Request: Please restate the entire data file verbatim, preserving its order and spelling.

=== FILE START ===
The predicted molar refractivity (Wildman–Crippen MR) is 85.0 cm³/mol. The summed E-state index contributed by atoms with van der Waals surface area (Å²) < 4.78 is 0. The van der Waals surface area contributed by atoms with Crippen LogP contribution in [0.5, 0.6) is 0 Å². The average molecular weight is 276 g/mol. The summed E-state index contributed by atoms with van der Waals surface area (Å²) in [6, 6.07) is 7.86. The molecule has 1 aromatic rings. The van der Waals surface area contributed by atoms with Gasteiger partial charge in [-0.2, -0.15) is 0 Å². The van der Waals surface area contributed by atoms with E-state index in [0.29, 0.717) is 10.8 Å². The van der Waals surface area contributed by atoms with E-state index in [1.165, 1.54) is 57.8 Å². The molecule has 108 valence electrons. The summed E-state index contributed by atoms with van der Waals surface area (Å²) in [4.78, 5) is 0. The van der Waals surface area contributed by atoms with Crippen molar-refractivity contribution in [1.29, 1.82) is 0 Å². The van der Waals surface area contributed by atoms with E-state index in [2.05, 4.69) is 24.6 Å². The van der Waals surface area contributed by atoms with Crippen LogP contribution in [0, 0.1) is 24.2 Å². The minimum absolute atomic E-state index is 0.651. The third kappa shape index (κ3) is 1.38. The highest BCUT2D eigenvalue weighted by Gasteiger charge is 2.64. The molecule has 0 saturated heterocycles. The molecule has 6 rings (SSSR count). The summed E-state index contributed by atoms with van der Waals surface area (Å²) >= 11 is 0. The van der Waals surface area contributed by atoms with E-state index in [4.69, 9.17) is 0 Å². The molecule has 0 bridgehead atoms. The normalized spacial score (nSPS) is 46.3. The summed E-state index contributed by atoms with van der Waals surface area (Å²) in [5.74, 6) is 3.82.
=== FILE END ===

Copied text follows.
The predicted molar refractivity (Wildman–Crippen MR) is 85.0 cm³/mol. The summed E-state index contributed by atoms with van der Waals surface area (Å²) < 4.78 is 0. The van der Waals surface area contributed by atoms with Crippen LogP contribution in [0.5, 0.6) is 0 Å². The average molecular weight is 276 g/mol. The summed E-state index contributed by atoms with van der Waals surface area (Å²) in [6, 6.07) is 7.86. The molecule has 1 aromatic rings. The van der Waals surface area contributed by atoms with Gasteiger partial charge in [-0.2, -0.15) is 0 Å². The van der Waals surface area contributed by atoms with E-state index in [0.29, 0.717) is 10.8 Å². The van der Waals surface area contributed by atoms with E-state index in [1.165, 1.54) is 57.8 Å². The molecule has 108 valence electrons. The summed E-state index contributed by atoms with van der Waals surface area (Å²) in [4.78, 5) is 0. The van der Waals surface area contributed by atoms with Crippen molar-refractivity contribution in [1.29, 1.82) is 0 Å². The van der Waals surface area contributed by atoms with E-state index in [2.05, 4.69) is 24.6 Å². The van der Waals surface area contributed by atoms with Crippen LogP contribution in [0, 0.1) is 24.2 Å². The minimum absolute atomic E-state index is 0.651. The third kappa shape index (κ3) is 1.38. The highest BCUT2D eigenvalue weighted by Gasteiger charge is 2.64. The molecule has 0 saturated heterocycles. The molecule has 6 rings (SSSR count). The summed E-state index contributed by atoms with van der Waals surface area (Å²) >= 11 is 0. The van der Waals surface area contributed by atoms with E-state index in [4.69, 9.17) is 0 Å². The molecule has 0 bridgehead atoms. The normalized spacial score (nSPS) is 46.3. The summed E-state index contributed by atoms with van der Waals surface area (Å²) in [5.74, 6) is 3.82.